After traveling in Colombia last year I was hooked on the country’s beautiful landscape, happy and hope filled people, and fresh and flavorful cuisine that very well could be the next worldwide dining trend. While there is a surprisingly large Colombian community in Buenos Aires, the city offers limited options for Colombian… Read More →
Most of the time straying away from traditional Argentine food in Buenos Aires is not a good decision. While the Argentines have essentially perfected the art of preparing meat, getting good international cuisine in Buenos Aires can sometimes be frustrating for foreigners that grew up with a wide variety of foods. In recent years the trend of puerta cerrada (closed door) restaurants has swept through Buenos Aires garnering international media attention. As a resident of the city, many of them are exciting as they feature unique and innovative cuisines.
I love the sound of an Argentine barbecue. It’s gentle and unhurried; a sizzle here and there as another goblet of fat falls onto the coals and if you lean in close you can hear a slight crackle and pop (yes, like the breakfast cereal, just sparser, and crisper), the sound of meat slowly searing to perfection.
De niña yo tuve un sueño que hoy se ha hecho realidad, poder sentirme a tu lado a traves del cocinar. Hoy estoy aqui en Palermo mezclo sabor y amistad. Veni, sentite en tu casa, podes entrar sin golpear! When I was a girl I had a dream that… Read More →
Whenever I hear of a restaurant in a hip boutique hotel in an even hipper neighborhood, I expect something of a let down. I expect overpriced drinks and food that is big on hype but poorly executed. Hernán Gipponi in Buenos Aires’s Fierro Hotel, which opened in October of 2010, is a rare exception. It’s the only boutique hotel restaurant I’ve found in South America that is comparable is the Tcherassi hotel’s Vera restaurant in Cartagena, Colombia. The restaurant’s namesake, chef Hernán Gipponi, is one of the rare talents in Buenos Aires that can look beyond a superb cut of beef. Formerly of the Bilbao’s Guggenheim and Quique Dacosta in Denia, Valencia, Gipponi’s menu tends to be adventurous and his kitchen’s execution is spot on.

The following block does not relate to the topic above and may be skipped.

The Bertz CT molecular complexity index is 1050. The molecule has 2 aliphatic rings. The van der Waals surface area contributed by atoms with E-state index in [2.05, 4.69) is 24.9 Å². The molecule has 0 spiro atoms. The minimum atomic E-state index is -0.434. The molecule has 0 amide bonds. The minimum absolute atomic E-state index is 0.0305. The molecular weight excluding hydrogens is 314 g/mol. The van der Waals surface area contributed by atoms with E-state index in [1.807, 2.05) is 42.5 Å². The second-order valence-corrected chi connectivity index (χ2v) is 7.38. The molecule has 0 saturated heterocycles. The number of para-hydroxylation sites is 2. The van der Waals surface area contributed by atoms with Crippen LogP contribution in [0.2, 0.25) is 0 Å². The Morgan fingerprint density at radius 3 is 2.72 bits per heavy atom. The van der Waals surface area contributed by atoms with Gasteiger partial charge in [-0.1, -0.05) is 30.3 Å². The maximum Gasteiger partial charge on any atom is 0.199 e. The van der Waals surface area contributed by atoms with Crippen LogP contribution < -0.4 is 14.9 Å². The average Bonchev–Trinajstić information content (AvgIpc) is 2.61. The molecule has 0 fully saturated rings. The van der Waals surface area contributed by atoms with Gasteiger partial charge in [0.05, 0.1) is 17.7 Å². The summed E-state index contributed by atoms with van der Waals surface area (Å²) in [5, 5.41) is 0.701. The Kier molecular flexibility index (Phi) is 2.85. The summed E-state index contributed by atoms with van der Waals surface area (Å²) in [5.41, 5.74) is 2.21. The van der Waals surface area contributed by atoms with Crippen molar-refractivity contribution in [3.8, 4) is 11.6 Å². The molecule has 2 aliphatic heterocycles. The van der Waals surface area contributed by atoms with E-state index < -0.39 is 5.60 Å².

Francis Mallman is Argentina’s most identifiable chefs. His signature restaurant, 1884, in Mendoza is the preeminent restaurant for meat in the world’s most preeminent meat country. His book, Seven Fires: Grilling the Argentine Way, is basically the bible of cooking Argentine meat. The emphasis on the food here is rustic. Many dishes are cooked over an open fire or in a clay oven. Mallman gravitates not toward the European influenced kitchens of Buenos Aires, but the gaucho ways of Patagonia and beyond.
While there is some debate over this, both in Buenos Aires and out, most critics point to two parillas, or steakhouses, for the best meat in the city. Cabaña Las Lilas in Puerto Madero is the flashier, more expensive, and harder to get into of the two restaurants, though I’m still going with La Cabrera, with two nearly side by side restaurants in Palermo Soho.